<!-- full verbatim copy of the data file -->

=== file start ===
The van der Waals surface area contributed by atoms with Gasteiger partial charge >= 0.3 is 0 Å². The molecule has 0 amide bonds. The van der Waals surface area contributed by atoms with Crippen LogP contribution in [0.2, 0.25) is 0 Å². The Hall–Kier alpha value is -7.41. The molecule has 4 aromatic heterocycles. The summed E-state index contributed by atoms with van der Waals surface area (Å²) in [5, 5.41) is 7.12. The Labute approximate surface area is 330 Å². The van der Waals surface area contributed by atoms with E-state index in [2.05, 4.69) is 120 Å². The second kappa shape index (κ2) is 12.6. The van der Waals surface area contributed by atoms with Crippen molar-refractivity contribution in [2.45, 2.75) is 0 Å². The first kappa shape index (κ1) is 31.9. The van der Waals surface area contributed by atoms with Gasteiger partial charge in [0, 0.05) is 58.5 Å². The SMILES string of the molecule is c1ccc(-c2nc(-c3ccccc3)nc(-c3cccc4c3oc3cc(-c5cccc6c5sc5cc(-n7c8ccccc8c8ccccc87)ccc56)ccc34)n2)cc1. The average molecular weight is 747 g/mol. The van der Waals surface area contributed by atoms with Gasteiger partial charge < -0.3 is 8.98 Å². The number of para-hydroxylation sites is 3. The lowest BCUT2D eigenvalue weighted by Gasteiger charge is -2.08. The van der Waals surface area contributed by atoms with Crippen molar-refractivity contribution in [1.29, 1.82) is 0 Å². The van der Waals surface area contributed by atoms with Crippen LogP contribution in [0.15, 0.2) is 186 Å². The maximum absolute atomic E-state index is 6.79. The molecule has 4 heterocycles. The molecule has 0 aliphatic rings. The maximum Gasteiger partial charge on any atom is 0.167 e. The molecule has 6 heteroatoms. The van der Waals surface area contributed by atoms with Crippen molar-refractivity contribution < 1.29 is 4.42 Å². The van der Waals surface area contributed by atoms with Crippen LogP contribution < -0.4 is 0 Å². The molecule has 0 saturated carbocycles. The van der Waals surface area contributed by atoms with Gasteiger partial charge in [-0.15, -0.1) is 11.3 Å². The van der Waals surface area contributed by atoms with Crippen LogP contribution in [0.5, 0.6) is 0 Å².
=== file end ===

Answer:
The van der Waals surface area contributed by atoms with Gasteiger partial charge >= 0.3 is 0 Å². The molecule has 0 amide bonds. The van der Waals surface area contributed by atoms with Crippen LogP contribution in [0.2, 0.25) is 0 Å². The Hall–Kier alpha value is -7.41. The molecule has 4 aromatic heterocycles. The summed E-state index contributed by atoms with van der Waals surface area (Å²) in [5, 5.41) is 7.12. The Labute approximate surface area is 330 Å². The van der Waals surface area contributed by atoms with E-state index in [2.05, 4.69) is 120 Å². The second kappa shape index (κ2) is 12.6. The van der Waals surface area contributed by atoms with Crippen molar-refractivity contribution in [2.45, 2.75) is 0 Å². The first kappa shape index (κ1) is 31.9. The van der Waals surface area contributed by atoms with Gasteiger partial charge in [0, 0.05) is 58.5 Å². The SMILES string of the molecule is c1ccc(-c2nc(-c3ccccc3)nc(-c3cccc4c3oc3cc(-c5cccc6c5sc5cc(-n7c8ccccc8c8ccccc87)ccc56)ccc34)n2)cc1. The average molecular weight is 747 g/mol. The van der Waals surface area contributed by atoms with Gasteiger partial charge < -0.3 is 8.98 Å². The number of para-hydroxylation sites is 3. The lowest BCUT2D eigenvalue weighted by Gasteiger charge is -2.08. The van der Waals surface area contributed by atoms with Crippen molar-refractivity contribution in [1.29, 1.82) is 0 Å². The van der Waals surface area contributed by atoms with Crippen LogP contribution in [0.15, 0.2) is 186 Å². The maximum absolute atomic E-state index is 6.79. The molecule has 4 heterocycles. The molecule has 0 aliphatic rings. The maximum Gasteiger partial charge on any atom is 0.167 e. The molecule has 6 heteroatoms. The van der Waals surface area contributed by atoms with Crippen molar-refractivity contribution < 1.29 is 4.42 Å². The van der Waals surface area contributed by atoms with Crippen LogP contribution < -0.4 is 0 Å². The molecule has 0 saturated carbocycles. The van der Waals surface area contributed by atoms with Gasteiger partial charge in [-0.15, -0.1) is 11.3 Å². The van der Waals surface area contributed by atoms with Crippen LogP contribution in [0.5, 0.6) is 0 Å².